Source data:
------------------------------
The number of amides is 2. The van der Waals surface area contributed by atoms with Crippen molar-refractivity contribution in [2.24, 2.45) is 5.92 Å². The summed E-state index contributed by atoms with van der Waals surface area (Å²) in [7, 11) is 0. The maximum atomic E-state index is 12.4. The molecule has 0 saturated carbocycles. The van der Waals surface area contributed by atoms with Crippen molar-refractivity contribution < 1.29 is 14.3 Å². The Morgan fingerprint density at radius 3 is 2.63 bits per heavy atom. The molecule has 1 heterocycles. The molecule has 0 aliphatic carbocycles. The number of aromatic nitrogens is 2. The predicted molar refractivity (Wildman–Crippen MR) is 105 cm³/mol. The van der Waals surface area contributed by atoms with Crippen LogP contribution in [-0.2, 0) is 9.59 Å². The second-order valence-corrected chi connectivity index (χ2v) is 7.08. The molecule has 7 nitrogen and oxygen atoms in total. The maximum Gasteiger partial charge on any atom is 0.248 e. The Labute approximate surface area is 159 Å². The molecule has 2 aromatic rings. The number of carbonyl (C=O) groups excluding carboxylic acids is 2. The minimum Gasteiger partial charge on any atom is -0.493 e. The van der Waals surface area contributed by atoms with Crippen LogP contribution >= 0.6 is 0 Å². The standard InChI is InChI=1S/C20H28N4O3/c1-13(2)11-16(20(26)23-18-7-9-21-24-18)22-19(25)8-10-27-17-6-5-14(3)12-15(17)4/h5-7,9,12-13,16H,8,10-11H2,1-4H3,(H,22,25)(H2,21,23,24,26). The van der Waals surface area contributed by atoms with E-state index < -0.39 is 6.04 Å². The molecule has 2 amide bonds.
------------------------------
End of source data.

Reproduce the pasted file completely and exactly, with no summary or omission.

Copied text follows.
The number of amides is 2. The van der Waals surface area contributed by atoms with Crippen molar-refractivity contribution in [2.24, 2.45) is 5.92 Å². The summed E-state index contributed by atoms with van der Waals surface area (Å²) in [7, 11) is 0. The maximum atomic E-state index is 12.4. The molecule has 0 saturated carbocycles. The van der Waals surface area contributed by atoms with Crippen molar-refractivity contribution < 1.29 is 14.3 Å². The Morgan fingerprint density at radius 3 is 2.63 bits per heavy atom. The molecule has 1 heterocycles. The molecule has 0 aliphatic carbocycles. The number of aromatic nitrogens is 2. The predicted molar refractivity (Wildman–Crippen MR) is 105 cm³/mol. The van der Waals surface area contributed by atoms with Crippen LogP contribution in [-0.2, 0) is 9.59 Å². The second-order valence-corrected chi connectivity index (χ2v) is 7.08. The molecule has 7 nitrogen and oxygen atoms in total. The maximum Gasteiger partial charge on any atom is 0.248 e. The Labute approximate surface area is 159 Å². The molecule has 2 aromatic rings. The number of carbonyl (C=O) groups excluding carboxylic acids is 2. The minimum Gasteiger partial charge on any atom is -0.493 e. The van der Waals surface area contributed by atoms with Crippen LogP contribution >= 0.6 is 0 Å². The standard InChI is InChI=1S/C20H28N4O3/c1-13(2)11-16(20(26)23-18-7-9-21-24-18)22-19(25)8-10-27-17-6-5-14(3)12-15(17)4/h5-7,9,12-13,16H,8,10-11H2,1-4H3,(H,22,25)(H2,21,23,24,26). The van der Waals surface area contributed by atoms with E-state index < -0.39 is 6.04 Å². The molecule has 2 amide bonds.